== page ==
In a move taken to protest Manila’s decision to deport 14 Taiwanese nationals to China, the Council of Labor Affairs announced new rules that would effectively impose a four-month freeze on Philippine national coming to Taiwan to work.
“Starting today, we are implementing stricter screening of applications for hiring new Philippine workers,” Council of Labor Affairs Minister Jennifer Wang (王如玄) said.
She said it would now take four months to screen applications for would-be Philippine workers, compared with a maximum of 12 days previously required.
The diplomatic row that sparked the move began when a joint China-Philippines anti-crime task force arrested 14 Taiwanese and 10 Chinese suspects in Manila in December on charges of cross-border fraud.
Ignoring Taipei’s request to repatriate the Taiwanese suspects to Taiwan, the Philippine government sent all the suspects to China, sparking outrage in Taipei.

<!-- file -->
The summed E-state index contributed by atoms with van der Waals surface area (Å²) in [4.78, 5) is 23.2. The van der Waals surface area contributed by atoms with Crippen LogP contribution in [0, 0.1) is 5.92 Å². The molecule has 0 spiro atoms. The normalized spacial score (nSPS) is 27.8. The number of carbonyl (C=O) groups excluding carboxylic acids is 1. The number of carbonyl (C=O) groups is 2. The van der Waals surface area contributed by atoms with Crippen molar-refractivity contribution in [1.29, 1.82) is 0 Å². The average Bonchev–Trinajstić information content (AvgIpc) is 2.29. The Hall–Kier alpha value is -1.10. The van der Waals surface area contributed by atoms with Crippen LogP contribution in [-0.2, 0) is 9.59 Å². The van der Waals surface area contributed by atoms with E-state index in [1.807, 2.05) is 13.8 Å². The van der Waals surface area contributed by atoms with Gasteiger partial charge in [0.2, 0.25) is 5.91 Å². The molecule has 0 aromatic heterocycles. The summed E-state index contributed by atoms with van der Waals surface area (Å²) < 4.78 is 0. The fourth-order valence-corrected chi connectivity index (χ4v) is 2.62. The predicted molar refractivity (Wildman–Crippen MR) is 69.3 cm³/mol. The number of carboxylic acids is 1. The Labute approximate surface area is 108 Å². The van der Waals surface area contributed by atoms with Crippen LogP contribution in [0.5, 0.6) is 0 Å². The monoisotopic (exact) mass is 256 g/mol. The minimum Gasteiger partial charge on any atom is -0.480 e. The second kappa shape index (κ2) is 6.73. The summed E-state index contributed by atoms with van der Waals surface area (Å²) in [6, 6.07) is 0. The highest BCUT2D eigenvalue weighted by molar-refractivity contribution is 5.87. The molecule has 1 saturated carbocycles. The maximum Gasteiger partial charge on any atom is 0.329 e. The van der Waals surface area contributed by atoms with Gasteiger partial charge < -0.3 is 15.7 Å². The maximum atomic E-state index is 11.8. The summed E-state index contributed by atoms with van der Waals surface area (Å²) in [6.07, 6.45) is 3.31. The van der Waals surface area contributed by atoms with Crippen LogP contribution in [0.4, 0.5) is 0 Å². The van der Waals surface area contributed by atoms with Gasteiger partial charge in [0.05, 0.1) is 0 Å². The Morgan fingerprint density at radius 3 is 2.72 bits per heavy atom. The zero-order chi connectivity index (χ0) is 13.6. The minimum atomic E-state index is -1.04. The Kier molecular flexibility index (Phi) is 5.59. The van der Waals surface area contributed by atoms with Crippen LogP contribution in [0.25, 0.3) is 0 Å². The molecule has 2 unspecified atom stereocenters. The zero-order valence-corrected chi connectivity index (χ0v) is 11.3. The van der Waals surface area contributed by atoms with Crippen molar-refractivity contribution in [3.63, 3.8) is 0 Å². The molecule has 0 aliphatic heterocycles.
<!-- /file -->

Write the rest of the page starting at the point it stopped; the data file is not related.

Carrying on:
Wang said the extension of the screening period was part of the council’s efforts to facilitate enforcement of the government’s foreign policy.
“We will do our utmost to minimize the adverse impact on local employers,” she said.
However, Wang said that if Manila fails to formally apologize for its action and does not take corrective measures, the council would not rule out the possibility of imposing a formal freeze on Philippine workers or adopting further sanctions.
There are about 77,000 migrant Philippine workers in Taiwan, who remit approximately US$600 million back home annually, government statistics show.
In addition to tightened screening of Philippine workers, Taiwan has also recalled its envoy to Manila and cancelled visa waiver privileges for some visitors from the Philippines.
The Manila Economic and Cultural Office in Taipei issued a statement on Monday, but it did not contain an apology for the decision to deport the Taiwanese to China.